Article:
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Sport and Energy Drinks: Not Kids Stuff

By Esther Entin, MD

The American Academy of Pediatrics recently came out with a statement and guidelines for pediatricians and parents regarding children and teens' use of sports and energy drinks. The AAP recommends specifically discussing these drinks at routine health care visits.(1)

Advertising claims about sports and energy drinks range from helping hydrate you after exercise or play to improving athletic performance. But both types of beverages deliver risks along with their refreshment. And the differences in the formulas making up these two types of beverages make it important to distinguish between the two.

Sports Drinks

Sports drinks, such as Gatorade and Powerade, usually contain carbohydrates, minerals, electrolytes and flavoring. Their purpose is to replace the water and electrolytes that are lost during sweating. But these drinks contain large amounts of sugar and contribute to childhood obesity just as soda does.

"For most children engaging in routine physical activity, plain water is best," Holly J. Benjamin, MD, FAAP, a member of the executive committee of the AAP Council on Sports Medicine and Fitness, and a co-author of the report said. "Sports drinks contain extra calories that children don’t need, and could contribute to obesity and tooth decay. It’s better for children to drink water during and after exercise, and to have the recommended intake of juice and low-fat milk with meals. Sports drinks are not recommended as beverages to have with meals."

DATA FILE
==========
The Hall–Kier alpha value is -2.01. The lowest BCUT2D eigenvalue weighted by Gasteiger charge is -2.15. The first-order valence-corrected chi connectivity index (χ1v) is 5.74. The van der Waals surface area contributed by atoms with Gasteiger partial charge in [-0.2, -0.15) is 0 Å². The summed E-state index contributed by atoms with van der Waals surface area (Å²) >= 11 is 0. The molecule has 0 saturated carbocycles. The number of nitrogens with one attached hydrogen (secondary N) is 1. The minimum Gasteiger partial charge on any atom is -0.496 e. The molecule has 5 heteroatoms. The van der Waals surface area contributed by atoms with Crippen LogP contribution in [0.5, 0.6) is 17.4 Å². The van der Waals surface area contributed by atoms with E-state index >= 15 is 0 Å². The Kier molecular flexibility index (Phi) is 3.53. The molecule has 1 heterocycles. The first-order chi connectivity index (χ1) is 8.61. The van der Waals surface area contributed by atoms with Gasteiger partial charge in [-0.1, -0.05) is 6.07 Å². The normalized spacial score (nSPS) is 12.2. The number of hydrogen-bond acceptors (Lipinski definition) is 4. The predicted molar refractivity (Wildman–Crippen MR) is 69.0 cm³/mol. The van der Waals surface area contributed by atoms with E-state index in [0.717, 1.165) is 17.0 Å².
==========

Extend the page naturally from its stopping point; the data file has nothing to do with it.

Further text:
Energy Drinks

There is no reason at all for children and teens to consume energy drinks, according to the AAP report. These drinks, such as Monster Energy and Red Bull, typically contain stimulants including caffeine, guarana, taurine, ginseng, l-carnitine, creatinine and glucuronolactone. Their stated purpose is to enhance athletic performance, endurance and concentration. The dose of caffeine they deliver is both potentially dangerous and unnecessary for children and teens.

This danger of energy drinks is compounded by the fact that adolescents tend not to differentiate between them and sports drinks.(2) They see both has having the same benefits and are unaware of the potential risks from overuse and possible caffeine overdose.

Too Much Caffeine

Marcie Beth Schneider, MD, FAAP, a member of the AAP Committee on Nutrition and co-author of the report described the problem: "Some kids are drinking energy drinks – containing large amounts of caffeine – when their goal is simply to rehydrate after exercise. This means they are ingesting large amounts of caffeine and other stimulants, which can be dangerous."